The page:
Hackenberg’s junior year started with a game against Temple in which he went 11-of-25 passing for 103 yards with no touchdowns and an interception. In that 27–10 loss, he was sacked 10 (ten!) times. It was the Nittany Lions’ first loss against the Owls in 74 years. Things wouldn’t improve as the season went on: Hackenberg would complete only 60 percent of his passes just twice in 13 games.

Some blamed Hackenberg’s drop-off on Franklin. Notably, Hackenberg blamed his drop-off on Franklin, reportedly telling NFL teams that the coach was responsible for his dip in production. (“Despite the fact that it’s probably true, you don’t want to hear a kid say that,” an anonymous scout told Sports Illustrated.) Another big problem was Penn State’s porous offensive line. Here’s Joey Bosa winning a game by blasting a pass-protecting back into Hackenberg:

And here’s the time Temple rushed two men against six Penn State blockers and still managed to sack Hackenberg:

For every sack that seemed to be the fault of the offensive line, though, there was another that looked like the result of Hackenberg seeming to forget quarterbacks are supposed to throw the ball. He declared for the draft after his junior season, famously thanking former coaches, trainers, video assistants, PR guys — but not Franklin. His tenure was remembered more for its meaning at a critical time for the school than for his play: “He might not be one of Penn State’s best quarterbacks,” Josh Moyer wrote for ESPN, “but he has still been one of the most important.” The Nittany Lions lost the final four games of his career; they won the Big Ten championship the year after he left.

Having played as a true freshman and having left school as early as possible, Hackenberg was just 21. And yet, the sense of decline had already set in. Somehow, his completion percentage had dropped every season he played at Penn State.

In 2015, ESPNs Todd McShay placed Hackenberg atop of his 2016 “way too early” mock draft. “He’s a big-time talent with a pro-style skill set,” McShay wrote. ESPN’s Trent Dilfer said Hackenberg would be taken with one of the first five picks of the draft. “Scouts and GMs and coaches will drool over Christian Hackenberg,” Dilfer said. “He’s very, very, very similar to Troy Aikman. They’re the same body type, thrower, personality, competitors.” Greg Cosell of NFL Films seconded the Aikman comparison.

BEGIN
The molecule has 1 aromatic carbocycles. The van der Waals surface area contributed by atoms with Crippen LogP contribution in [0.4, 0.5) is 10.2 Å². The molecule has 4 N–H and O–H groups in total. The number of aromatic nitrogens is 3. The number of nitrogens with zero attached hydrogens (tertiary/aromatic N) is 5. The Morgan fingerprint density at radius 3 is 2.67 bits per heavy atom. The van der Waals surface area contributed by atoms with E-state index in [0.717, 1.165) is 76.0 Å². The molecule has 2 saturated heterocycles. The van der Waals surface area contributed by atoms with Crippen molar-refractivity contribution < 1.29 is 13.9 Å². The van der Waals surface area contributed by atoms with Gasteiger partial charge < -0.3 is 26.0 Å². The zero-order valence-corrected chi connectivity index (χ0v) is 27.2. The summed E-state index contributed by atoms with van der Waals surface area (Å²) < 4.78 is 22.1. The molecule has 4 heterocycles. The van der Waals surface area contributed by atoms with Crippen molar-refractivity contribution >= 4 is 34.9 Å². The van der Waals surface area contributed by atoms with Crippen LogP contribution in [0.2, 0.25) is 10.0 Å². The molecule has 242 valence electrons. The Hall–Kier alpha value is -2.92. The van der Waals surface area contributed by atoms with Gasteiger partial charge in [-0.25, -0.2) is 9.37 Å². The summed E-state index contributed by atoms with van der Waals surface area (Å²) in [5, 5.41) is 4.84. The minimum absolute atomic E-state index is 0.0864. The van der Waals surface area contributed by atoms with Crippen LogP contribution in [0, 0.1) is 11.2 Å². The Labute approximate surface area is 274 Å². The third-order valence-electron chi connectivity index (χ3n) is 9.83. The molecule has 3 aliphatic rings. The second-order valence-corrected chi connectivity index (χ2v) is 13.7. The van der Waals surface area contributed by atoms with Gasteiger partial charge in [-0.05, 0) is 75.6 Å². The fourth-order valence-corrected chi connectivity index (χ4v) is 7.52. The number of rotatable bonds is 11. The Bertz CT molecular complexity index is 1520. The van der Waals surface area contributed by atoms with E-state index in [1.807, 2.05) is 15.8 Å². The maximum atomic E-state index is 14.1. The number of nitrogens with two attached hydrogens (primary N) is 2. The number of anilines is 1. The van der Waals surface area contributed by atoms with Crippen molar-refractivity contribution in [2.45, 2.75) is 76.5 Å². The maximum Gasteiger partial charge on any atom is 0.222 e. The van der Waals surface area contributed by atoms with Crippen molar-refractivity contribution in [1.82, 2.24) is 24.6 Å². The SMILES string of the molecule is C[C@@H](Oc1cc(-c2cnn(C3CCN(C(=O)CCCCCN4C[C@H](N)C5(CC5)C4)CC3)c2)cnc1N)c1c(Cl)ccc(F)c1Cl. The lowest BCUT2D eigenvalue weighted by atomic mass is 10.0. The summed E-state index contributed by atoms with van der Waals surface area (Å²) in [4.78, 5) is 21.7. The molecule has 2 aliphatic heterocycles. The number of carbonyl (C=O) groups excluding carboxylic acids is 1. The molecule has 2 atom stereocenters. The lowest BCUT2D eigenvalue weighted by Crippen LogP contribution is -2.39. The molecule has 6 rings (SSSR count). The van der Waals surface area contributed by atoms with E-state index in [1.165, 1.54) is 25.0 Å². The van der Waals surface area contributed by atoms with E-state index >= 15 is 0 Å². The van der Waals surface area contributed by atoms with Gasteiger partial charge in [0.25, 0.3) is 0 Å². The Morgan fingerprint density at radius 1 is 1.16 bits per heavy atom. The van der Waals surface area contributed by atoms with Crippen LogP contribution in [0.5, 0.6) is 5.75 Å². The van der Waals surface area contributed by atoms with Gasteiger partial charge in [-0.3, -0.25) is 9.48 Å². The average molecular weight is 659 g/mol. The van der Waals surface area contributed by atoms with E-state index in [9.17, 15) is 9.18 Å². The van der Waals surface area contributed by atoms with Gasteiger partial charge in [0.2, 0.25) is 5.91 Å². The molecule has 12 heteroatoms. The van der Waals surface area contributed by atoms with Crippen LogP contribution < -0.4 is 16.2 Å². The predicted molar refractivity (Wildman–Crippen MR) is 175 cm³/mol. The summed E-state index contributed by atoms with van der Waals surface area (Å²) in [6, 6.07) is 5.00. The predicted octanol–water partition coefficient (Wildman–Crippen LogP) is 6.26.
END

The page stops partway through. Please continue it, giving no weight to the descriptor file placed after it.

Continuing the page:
In 2016, Pro Football Focus made the case that Hackenberg should not be drafted. “There isn’t a more inaccurate quarterback prospect in this draft. … Hackenberg is inaccurate at every level of the field, on all throws and against all coverages,” PFF’s Sam Monson wrote. “I have never seen a quarterback consistently miss as many wide receiver screens as Hackenberg.” His assessment was backed up with three years of data and GIFs of Hackenberg’s silliest misses and most egregious mental errors.

As the 2016 draft approached, Hackenberg became the most polarizing player on the board. Talk of him going no. 1 overall died off, but there were still those who saw his body and arm and argued that he could be a first-round pick. There were also those who assessed the tape of Hackenberg’s increasingly poor play and told everybody who would listen to run for the hills. I pride myself on having been in the latter camp.

The Jets, unfortunately, found themselves in the former group. As Sports Illustrated revealed, the Jets’ entire power structure wanted to work Hackenberg out, but only if they could be guaranteed absolute secrecy, so as not to muck up contract negotiations with Ryan Fitzpatrick. The plan hit a hitch when, after the workout, the group decided to get lunch with Hackenberg in public at a local State College brewery. Despite criticisms about Hackenberg’s inability to adjust under pressure, the quarterback managed to make small talk with offensive coordinator Chan Gailey about the Masters.

There was another dumb reason that the Jets drafted Hackenberg: According to the New York Daily News, general manager Mike Maccagnan got antsy when O’Brien’s Texans traded up to the 50th spot in the draft, one ahead of the Jets. He became worried that O’Brien had homed in on his former protégé. The Texans went on to take a center, not Hackenberg, but Maccagnan wouldn’t wait another minute to take his guy.

There was ample evidence that Hackenberg would become a horrendous NFL player, but the Jets took him because he was capable of shooting the shit about golf, and because they were briefly worried that another team would draft him and that worry somehow endured even when the other team didn’t draft him. I’m a Jets fan and I hate it.